Utilization of industrial waste materials in the improvement of problematic soils is a cost efficient and also environmental friendly method in the sense that it helps in reducing disposal problems caused by the various industrial wastes. The main objective of the present study is to improve various engineering properties of the soil by using waste material Ground Granulated Blast Furnace Slag (GGBS) as an alternative to lime or cement, so as to make it capable of taking more loads from the foundation structures. This paper reports the findings of laboratory tests carried out on local Indian expansive black cotton soil with GGBS mixed with the expansive soil in different proportions. The specimens compacted to their respective Proctor's optimum moisture content and dry density (which varied from mixture to mixture) were cured for a period of 7, 14 and 28 days and their unconfined compression strengths were determined. It is observed that the strength improvement depends on the amount of GGBS used and the effect of curing period is less pronounced. Further it was shown that the initial tangent modulus values generally increases with increase in GGBS content More »»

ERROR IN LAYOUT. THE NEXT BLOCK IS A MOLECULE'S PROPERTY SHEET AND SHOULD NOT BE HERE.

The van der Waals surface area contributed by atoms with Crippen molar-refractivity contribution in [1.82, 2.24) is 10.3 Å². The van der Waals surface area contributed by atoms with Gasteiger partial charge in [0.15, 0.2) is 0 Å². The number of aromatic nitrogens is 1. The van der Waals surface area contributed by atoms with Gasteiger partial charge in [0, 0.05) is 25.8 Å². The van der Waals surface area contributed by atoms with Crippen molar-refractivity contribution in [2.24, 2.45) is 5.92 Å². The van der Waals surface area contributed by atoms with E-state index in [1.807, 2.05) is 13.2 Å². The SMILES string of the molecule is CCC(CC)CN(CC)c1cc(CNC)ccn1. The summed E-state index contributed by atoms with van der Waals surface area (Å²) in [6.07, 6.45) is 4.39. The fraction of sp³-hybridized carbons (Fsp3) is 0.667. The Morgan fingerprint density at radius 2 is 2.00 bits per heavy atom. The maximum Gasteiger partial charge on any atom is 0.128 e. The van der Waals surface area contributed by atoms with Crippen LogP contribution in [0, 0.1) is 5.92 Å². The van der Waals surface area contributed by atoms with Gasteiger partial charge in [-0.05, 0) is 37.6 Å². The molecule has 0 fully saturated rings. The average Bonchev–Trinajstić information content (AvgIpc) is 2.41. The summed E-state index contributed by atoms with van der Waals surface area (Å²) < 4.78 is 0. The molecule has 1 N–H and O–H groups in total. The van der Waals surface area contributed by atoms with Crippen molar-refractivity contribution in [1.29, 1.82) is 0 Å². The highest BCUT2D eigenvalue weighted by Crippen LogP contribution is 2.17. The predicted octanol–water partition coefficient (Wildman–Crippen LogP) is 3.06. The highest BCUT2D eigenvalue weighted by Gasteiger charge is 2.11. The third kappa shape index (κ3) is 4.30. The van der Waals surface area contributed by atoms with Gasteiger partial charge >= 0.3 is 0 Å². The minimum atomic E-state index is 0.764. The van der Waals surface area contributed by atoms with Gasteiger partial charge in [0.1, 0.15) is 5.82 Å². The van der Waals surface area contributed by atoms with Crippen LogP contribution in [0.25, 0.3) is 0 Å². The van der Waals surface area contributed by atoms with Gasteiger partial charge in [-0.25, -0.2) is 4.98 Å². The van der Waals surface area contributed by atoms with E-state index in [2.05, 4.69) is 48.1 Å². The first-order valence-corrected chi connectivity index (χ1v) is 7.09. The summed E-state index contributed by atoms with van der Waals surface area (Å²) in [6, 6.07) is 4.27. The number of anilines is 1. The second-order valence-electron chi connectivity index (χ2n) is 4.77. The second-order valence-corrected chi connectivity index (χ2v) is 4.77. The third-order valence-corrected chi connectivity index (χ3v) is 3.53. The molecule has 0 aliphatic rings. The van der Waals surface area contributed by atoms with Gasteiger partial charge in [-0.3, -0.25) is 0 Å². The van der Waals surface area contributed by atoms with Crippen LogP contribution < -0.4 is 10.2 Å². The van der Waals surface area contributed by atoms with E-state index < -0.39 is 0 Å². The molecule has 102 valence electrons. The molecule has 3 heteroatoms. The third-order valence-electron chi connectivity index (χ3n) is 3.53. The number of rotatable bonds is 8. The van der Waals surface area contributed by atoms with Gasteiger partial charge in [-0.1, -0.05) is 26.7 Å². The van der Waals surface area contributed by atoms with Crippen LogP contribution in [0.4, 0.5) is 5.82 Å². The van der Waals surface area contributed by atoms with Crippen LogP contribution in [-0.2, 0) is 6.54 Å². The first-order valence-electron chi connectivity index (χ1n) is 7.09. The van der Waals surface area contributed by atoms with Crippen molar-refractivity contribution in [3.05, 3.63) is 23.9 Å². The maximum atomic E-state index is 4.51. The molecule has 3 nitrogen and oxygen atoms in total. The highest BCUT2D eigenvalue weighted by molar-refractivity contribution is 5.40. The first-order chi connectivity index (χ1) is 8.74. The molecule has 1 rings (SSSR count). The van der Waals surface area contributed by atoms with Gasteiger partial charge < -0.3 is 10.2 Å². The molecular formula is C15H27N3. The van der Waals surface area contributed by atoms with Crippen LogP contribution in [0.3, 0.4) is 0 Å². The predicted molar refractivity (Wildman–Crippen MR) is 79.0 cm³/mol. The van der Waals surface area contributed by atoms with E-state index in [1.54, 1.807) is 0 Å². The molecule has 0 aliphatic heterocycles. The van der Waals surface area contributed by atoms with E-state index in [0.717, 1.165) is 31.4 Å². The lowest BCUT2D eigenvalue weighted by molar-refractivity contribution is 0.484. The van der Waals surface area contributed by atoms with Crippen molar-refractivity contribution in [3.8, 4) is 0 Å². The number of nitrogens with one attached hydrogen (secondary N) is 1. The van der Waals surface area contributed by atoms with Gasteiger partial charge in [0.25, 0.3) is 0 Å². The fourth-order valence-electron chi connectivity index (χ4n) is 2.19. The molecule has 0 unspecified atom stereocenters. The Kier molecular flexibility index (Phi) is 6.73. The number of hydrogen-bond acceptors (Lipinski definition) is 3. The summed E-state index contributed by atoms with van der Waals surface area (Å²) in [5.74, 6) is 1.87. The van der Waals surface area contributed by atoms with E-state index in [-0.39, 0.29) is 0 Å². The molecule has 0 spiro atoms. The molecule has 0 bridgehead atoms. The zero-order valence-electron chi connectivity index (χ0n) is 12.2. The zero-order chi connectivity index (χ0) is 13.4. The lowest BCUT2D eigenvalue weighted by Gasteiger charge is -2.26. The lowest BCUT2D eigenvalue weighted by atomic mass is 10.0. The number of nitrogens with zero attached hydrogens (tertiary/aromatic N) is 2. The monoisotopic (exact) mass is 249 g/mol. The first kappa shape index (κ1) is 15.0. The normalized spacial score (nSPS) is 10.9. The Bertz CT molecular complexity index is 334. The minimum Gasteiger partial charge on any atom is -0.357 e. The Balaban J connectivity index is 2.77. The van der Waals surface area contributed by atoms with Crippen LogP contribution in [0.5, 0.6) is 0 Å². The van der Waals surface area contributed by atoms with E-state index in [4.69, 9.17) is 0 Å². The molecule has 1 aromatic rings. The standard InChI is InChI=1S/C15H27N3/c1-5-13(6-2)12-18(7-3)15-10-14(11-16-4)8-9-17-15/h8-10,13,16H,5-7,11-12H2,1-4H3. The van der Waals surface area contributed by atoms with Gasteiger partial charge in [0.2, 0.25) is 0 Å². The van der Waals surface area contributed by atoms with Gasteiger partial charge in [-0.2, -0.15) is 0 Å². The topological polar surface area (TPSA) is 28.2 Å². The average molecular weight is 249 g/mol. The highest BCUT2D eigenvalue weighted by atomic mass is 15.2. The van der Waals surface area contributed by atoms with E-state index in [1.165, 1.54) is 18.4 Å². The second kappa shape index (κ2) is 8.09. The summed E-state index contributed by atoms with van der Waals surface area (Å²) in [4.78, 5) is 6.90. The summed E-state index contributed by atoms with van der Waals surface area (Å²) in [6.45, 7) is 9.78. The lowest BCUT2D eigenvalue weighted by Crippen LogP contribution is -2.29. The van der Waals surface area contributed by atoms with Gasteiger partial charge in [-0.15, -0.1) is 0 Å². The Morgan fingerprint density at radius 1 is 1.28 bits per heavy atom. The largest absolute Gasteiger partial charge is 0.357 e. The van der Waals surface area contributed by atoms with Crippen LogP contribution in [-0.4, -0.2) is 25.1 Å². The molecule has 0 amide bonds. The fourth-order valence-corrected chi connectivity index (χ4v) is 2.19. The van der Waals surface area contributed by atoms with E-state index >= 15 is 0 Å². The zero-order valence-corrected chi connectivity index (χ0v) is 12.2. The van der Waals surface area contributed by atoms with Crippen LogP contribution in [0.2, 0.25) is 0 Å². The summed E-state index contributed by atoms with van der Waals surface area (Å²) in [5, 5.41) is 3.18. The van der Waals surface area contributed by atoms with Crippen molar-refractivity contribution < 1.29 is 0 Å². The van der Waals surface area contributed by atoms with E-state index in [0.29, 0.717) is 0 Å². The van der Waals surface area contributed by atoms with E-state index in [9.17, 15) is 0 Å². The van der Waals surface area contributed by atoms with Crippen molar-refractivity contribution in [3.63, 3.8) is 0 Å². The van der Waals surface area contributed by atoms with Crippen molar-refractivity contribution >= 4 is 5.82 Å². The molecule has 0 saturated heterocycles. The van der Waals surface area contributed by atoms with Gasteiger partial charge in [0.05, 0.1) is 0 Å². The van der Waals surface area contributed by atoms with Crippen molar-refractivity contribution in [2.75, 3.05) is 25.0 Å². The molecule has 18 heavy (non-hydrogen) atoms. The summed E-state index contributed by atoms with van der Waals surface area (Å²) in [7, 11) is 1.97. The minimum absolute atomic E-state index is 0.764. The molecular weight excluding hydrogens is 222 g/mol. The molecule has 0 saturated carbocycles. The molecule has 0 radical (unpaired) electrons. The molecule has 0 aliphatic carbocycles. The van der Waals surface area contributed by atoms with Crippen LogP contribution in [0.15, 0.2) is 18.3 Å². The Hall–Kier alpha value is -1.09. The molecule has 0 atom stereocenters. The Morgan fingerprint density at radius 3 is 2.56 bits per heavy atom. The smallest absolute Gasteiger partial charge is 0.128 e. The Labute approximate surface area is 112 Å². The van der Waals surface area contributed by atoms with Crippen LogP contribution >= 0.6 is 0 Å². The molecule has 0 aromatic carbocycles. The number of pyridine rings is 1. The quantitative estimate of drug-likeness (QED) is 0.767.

AWARDS/ACHIEVEMENTS/RECOGNITION

  • Paper in Ground Improvement journal has been selected for free preview and download in September 2016 as a part of the India Engineer’s day celebration by ICE (UK)